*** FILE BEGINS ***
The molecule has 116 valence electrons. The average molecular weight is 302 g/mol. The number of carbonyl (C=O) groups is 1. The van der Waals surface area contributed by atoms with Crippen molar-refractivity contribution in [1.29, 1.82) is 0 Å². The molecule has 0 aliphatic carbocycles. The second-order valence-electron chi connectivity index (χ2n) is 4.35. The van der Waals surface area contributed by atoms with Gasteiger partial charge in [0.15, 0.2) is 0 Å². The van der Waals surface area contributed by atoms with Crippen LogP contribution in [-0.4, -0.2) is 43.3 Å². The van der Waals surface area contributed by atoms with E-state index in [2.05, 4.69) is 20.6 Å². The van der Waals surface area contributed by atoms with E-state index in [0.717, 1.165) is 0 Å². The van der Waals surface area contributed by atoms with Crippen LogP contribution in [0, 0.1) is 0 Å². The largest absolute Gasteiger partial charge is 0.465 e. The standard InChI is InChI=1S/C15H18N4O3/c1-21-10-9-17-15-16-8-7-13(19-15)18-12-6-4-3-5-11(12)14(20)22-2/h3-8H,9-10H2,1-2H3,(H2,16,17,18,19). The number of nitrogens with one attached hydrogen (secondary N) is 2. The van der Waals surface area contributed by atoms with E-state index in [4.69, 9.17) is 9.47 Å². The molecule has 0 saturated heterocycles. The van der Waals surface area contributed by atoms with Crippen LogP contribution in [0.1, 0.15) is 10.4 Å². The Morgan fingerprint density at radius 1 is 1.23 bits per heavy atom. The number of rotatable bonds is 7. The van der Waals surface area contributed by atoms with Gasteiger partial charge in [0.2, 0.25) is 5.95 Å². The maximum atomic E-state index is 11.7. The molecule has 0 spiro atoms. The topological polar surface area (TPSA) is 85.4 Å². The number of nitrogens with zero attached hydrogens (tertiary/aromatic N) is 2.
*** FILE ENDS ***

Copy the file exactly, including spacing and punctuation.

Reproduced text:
The molecule has 116 valence electrons. The average molecular weight is 302 g/mol. The number of carbonyl (C=O) groups is 1. The van der Waals surface area contributed by atoms with Crippen molar-refractivity contribution in [1.29, 1.82) is 0 Å². The molecule has 0 aliphatic carbocycles. The second-order valence-electron chi connectivity index (χ2n) is 4.35. The van der Waals surface area contributed by atoms with Gasteiger partial charge in [0.15, 0.2) is 0 Å². The van der Waals surface area contributed by atoms with Crippen LogP contribution in [-0.4, -0.2) is 43.3 Å². The van der Waals surface area contributed by atoms with E-state index in [2.05, 4.69) is 20.6 Å². The van der Waals surface area contributed by atoms with E-state index in [0.717, 1.165) is 0 Å². The van der Waals surface area contributed by atoms with Crippen LogP contribution in [0, 0.1) is 0 Å². The largest absolute Gasteiger partial charge is 0.465 e. The standard InChI is InChI=1S/C15H18N4O3/c1-21-10-9-17-15-16-8-7-13(19-15)18-12-6-4-3-5-11(12)14(20)22-2/h3-8H,9-10H2,1-2H3,(H2,16,17,18,19). The number of nitrogens with one attached hydrogen (secondary N) is 2. The van der Waals surface area contributed by atoms with E-state index in [4.69, 9.17) is 9.47 Å². The molecule has 0 saturated heterocycles. The van der Waals surface area contributed by atoms with Crippen LogP contribution in [0.1, 0.15) is 10.4 Å². The Morgan fingerprint density at radius 1 is 1.23 bits per heavy atom. The number of rotatable bonds is 7. The van der Waals surface area contributed by atoms with Gasteiger partial charge in [0.2, 0.25) is 5.95 Å². The maximum atomic E-state index is 11.7. The molecule has 0 spiro atoms. The topological polar surface area (TPSA) is 85.4 Å². The number of nitrogens with zero attached hydrogens (tertiary/aromatic N) is 2.